Over the course of several years, not too long ago, I devoured a steady stream of books that focused on “finding your purpose”. As I read a particularly inspiring passage or story, I’d feel a momentary injection of hope, which would then quickly flip into frustration and despair. As much as I longed to find my elusive “purpose”, I worried that I was a rare and unfortunate exception, a “purpose”- less human being.
Yesterday, I had a coaching session with a new client. She told me that she had tried all kinds of different courses, activities, and therapy, and still “couldn’t find” her life’s passion and purpose. She envied an acquaintance who had become a world-renowned fly-fishing expert. He had started out drawing pictures of fish as a young child, and had steadfastly and happily followed a razor-focused life path ever since. She, by comparison, felt like she’d been chasing different dead-end routes all her life, without getting anywhere.
Most people who know me would find it hard to believe that I ever worried about my “purpose”. I’m living that purpose so passionately now, but rather than having encountered a single purpose-defining moment (which would divide my existence into “life before the moment I found my purpose”, and “life after I found it”), the discovery of that purpose has been more of a winding, baffling, nonsensical yet brilliantly perfect journey.
In my life I started out determined to become a Solid Gold Dancer, but later abandoned that dream and followed a largely unplanned and very windy path: I became a (rather inept) gymnast and gymnastics coach, studied physics, studied kinesiology/human mechanics, modeled (rather unsuccessfully) for a while, got a degree in Dietetics, became a medical doctor, got into an Emergency Medicine residency, quit that residency and became a GP, became a salsa dancer, became a flamenco dancer, started a photography business, almost completed my first novel, became a travel writer, became a health writer, became an inspirational writer, planned to move to Italy, moved to Mexico, began working as a life coach, became a professional speaker, became a non-fiction self-helpbook author…and that’s just a brief summary, missing lots of details and other equally improbable tangents.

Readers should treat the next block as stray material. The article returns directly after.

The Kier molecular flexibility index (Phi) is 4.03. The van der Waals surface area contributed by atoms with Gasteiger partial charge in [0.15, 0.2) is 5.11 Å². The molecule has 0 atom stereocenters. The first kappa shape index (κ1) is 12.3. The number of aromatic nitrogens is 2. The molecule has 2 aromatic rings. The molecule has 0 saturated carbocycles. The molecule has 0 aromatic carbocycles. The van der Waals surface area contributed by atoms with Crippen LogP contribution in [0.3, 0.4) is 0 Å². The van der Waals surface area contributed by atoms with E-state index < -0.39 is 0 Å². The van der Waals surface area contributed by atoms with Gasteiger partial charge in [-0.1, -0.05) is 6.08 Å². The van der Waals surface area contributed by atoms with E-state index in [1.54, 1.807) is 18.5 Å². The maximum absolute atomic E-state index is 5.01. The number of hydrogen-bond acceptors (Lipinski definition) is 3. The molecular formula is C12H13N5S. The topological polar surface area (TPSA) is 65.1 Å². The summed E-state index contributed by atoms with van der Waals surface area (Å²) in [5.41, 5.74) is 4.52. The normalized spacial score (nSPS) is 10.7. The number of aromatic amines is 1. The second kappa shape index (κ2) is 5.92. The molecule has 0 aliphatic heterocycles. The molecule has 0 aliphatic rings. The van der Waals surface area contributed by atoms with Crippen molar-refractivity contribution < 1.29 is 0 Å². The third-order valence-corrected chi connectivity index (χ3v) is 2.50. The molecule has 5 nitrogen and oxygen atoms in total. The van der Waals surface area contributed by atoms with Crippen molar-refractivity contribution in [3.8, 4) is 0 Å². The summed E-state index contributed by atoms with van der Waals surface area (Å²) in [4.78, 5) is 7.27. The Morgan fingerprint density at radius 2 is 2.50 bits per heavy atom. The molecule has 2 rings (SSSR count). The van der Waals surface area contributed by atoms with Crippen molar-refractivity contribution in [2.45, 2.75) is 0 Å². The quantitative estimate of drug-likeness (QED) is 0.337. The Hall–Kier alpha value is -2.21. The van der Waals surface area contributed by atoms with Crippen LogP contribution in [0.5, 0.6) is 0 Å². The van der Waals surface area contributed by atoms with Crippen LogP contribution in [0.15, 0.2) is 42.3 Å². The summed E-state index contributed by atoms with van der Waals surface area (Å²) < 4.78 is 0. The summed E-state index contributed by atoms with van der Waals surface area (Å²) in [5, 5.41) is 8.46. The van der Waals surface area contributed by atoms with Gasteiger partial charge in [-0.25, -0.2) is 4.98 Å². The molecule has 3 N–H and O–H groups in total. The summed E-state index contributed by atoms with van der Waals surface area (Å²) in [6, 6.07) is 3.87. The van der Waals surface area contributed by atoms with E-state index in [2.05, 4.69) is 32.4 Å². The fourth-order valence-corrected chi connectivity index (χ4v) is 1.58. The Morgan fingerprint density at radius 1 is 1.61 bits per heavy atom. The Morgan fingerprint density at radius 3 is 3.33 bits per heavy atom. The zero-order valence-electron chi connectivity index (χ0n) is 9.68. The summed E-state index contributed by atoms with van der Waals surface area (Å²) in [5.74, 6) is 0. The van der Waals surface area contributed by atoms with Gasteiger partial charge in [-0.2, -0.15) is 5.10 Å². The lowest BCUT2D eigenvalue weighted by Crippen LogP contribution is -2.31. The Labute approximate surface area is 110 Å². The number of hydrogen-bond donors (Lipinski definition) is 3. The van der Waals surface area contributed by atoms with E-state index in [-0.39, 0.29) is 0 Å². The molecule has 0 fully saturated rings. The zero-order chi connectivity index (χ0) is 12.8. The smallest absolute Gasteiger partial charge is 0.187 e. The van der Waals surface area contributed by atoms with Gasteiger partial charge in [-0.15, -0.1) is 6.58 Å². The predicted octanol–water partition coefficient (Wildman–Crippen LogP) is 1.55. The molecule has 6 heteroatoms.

When you look at everything I’ve sampled in life, you can imagine why I often thought I was hopelessly lost. Yet when I look back now, it’s all perfect. Each sudden change in direction made an important contribution to the person I am today, by providing me with a unique skill, knowledge or experience that I now use today to help myself and others. The twists and turns in my life set the stage for the contribution that I’m now making to the world, a contribution and a role that I now appreciate as being uniquely mine.
If you’re blessed with tons of different ideas or talents, celebrate them rather than bending to pressure to “just pick one”. If you’ve got lots of different interests, and almost as many diplomas or degrees, embrace all the different things you know. As you give each unique aspect of you room to be, to breathe and to express itself, you’ll find that some naturally fall away, while others stick and become an essential part of you and your path. Each of us is unique: don’t compare yourself to others, unless there’s something about a person or their life that resonates with and inspires you.
I’ve found that living my way into my passion and purpose has been a process and a journey, not a single “aha” moment. I do have those, but I usually think that a certain “aha” is going to take me to a certain destination, and I end up in another place entirely. There’s one thing I can always bet on, though: that unexpected destination turns out to be far better for me than the original one I might have planned. It may not always come in an appealing package, but it’s always good for my development and my life.
No matter what turns your road takes, remember to watch for the gifts that await you at each intersection, bend and look-out. Enjoy your journey!